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Report: Maintenance errors cause DHC-8-300 engine hot gas leak incident
16 September 2015
Photos of the engine (UAE GCAA)

Photos of the engine (UAE GCAA)

A report by the UAE GCAA shows maintenance errors led to an engine hot gas leak incident on a DHC-8-300 in 2012.

On September 9, 2012, a DHC-8-315Q aircraft, registration A6-ADB, operated by Abu Dhabi Aviation, departed from Abu Dhabi International Airport (OMAA) at 06:45 LT on a scheduled 35-minute passenger flight, to Das Island Airport (OMAS) with 49 persons on-board. After several minutes in flight, and before reaching 5,000 feet, a passenger informed the cabin crew member about signs of paint blisters on the right hand engine inboard panel, as seen through the cabin window.
The passenger’s observation was confirmed by the co-pilot who informed the captain of a possible engine fire. A PAN was declared and Abu Dhabi air traffic control (ATC) gave an immediate clearance for landing. Cockpit indications were normal but the crew decided to return to the airport due to the possibility of an engine fire. Unknown to the crew and passengers, the same condition also existed on the left hand engine.
The aircraft landed uneventfully and the airport fire service confirmed that there was no sign of fire. No injury was reported among the passengers or crew members.

The Air Accident Investigation Sector determines that the cause, of this incident, which resulted in an ‘in-flight turn back’, was due to the omission to reinstall the left engine igniters on both of the aircraft’s engines following maintenance work. The maintenance error occurred as result of a number of contributing factors.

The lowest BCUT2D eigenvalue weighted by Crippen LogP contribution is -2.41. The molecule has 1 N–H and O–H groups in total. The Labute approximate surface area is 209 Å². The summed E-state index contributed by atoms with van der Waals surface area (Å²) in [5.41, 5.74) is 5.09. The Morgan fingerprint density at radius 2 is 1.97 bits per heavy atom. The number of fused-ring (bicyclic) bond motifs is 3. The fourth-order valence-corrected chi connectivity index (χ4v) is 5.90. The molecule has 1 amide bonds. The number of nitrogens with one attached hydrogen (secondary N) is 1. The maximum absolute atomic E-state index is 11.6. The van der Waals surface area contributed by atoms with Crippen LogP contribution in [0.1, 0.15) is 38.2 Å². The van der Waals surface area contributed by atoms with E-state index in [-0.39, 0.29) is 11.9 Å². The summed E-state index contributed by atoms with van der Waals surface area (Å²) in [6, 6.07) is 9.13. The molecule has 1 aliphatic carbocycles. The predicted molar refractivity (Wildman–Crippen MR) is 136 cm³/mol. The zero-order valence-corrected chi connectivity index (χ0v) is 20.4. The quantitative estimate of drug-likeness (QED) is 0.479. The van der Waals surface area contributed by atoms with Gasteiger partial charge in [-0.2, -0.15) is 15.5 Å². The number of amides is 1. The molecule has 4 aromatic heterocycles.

The Contributing factors to the event were:
(a) Unrecorded maintenance work performed on the Aircraft by the Operator’s maintenance personnel.
(b) Introduction of an engine wash without a maintenance task card.
(c) Engineer signed off work on the aircraft without verifying that the work had been performed.
(d) Mechanics performed unsupervised work.
(e) Mechanics performed engine motoring without the Operator’s approval.
(f) Work was performed on the aircraft without maintenance task card.
(g) Engine washes were not considered a critical task by the Operator.
(h) Performing similar tasks on both engines during the same maintenance visit.
(i) Not carrying out an engine run after the engine washes were performed
(j) Not performing a system check of the engine ignition system after engine wash normalization.
(k) Not attaching a telltale streamer to indicate that parts have been removed and are in a concealed area.
(l) Operator’s quality oversight, as unrecorded work was being performed regularly prior to the Incident.
(m) Mechanics not signing for work performed, following engine washes.
(n) The removal, in 2009, of the engine wash card which was requiring a signature by the mechanic, before the engineer signoff.
(o) The effect of fatigue on the decision making process of the Engineer due to his shift pattern of working an average of 8.5 hours a day for 32 days with 2 staggered days off.
(p) The Engineer, in addition to supervising the shift work, was required to enter data into the Operator’s electronic system.
(q) Application of the Operator’s human factors training, as unrecorded work was a practice associated with engine washes.
(r) The Operator’s SMS implementation, since there were GCAA audit findings between 2009 and 2012.
(s) Lack of guidance provided by the GCAA, and the Operator, of the effect of shift duty times, and management of the risk associated with fatigue.

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